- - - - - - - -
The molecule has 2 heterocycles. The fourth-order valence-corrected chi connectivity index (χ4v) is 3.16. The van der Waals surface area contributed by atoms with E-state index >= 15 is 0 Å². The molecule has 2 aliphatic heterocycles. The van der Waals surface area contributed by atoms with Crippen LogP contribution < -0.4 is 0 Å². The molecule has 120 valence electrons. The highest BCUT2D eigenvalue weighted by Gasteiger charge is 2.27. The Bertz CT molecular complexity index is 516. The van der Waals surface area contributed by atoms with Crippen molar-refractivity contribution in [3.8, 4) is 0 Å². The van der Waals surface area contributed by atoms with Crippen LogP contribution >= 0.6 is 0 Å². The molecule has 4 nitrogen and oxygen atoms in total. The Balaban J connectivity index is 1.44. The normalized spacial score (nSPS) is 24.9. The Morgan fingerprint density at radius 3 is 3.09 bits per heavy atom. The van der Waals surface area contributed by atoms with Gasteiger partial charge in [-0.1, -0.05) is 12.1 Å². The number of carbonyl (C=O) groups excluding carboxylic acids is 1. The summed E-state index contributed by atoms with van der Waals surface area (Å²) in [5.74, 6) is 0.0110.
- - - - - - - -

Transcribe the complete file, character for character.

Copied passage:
The molecule has 2 heterocycles. The fourth-order valence-corrected chi connectivity index (χ4v) is 3.16. The van der Waals surface area contributed by atoms with E-state index >= 15 is 0 Å². The molecule has 2 aliphatic heterocycles. The van der Waals surface area contributed by atoms with Crippen LogP contribution < -0.4 is 0 Å². The molecule has 120 valence electrons. The highest BCUT2D eigenvalue weighted by Gasteiger charge is 2.27. The Bertz CT molecular complexity index is 516. The van der Waals surface area contributed by atoms with Crippen molar-refractivity contribution in [3.8, 4) is 0 Å². The van der Waals surface area contributed by atoms with Crippen LogP contribution >= 0.6 is 0 Å². The molecule has 4 nitrogen and oxygen atoms in total. The Balaban J connectivity index is 1.44. The normalized spacial score (nSPS) is 24.9. The Morgan fingerprint density at radius 3 is 3.09 bits per heavy atom. The van der Waals surface area contributed by atoms with Gasteiger partial charge in [-0.1, -0.05) is 12.1 Å². The number of carbonyl (C=O) groups excluding carboxylic acids is 1. The summed E-state index contributed by atoms with van der Waals surface area (Å²) in [5.74, 6) is 0.0110.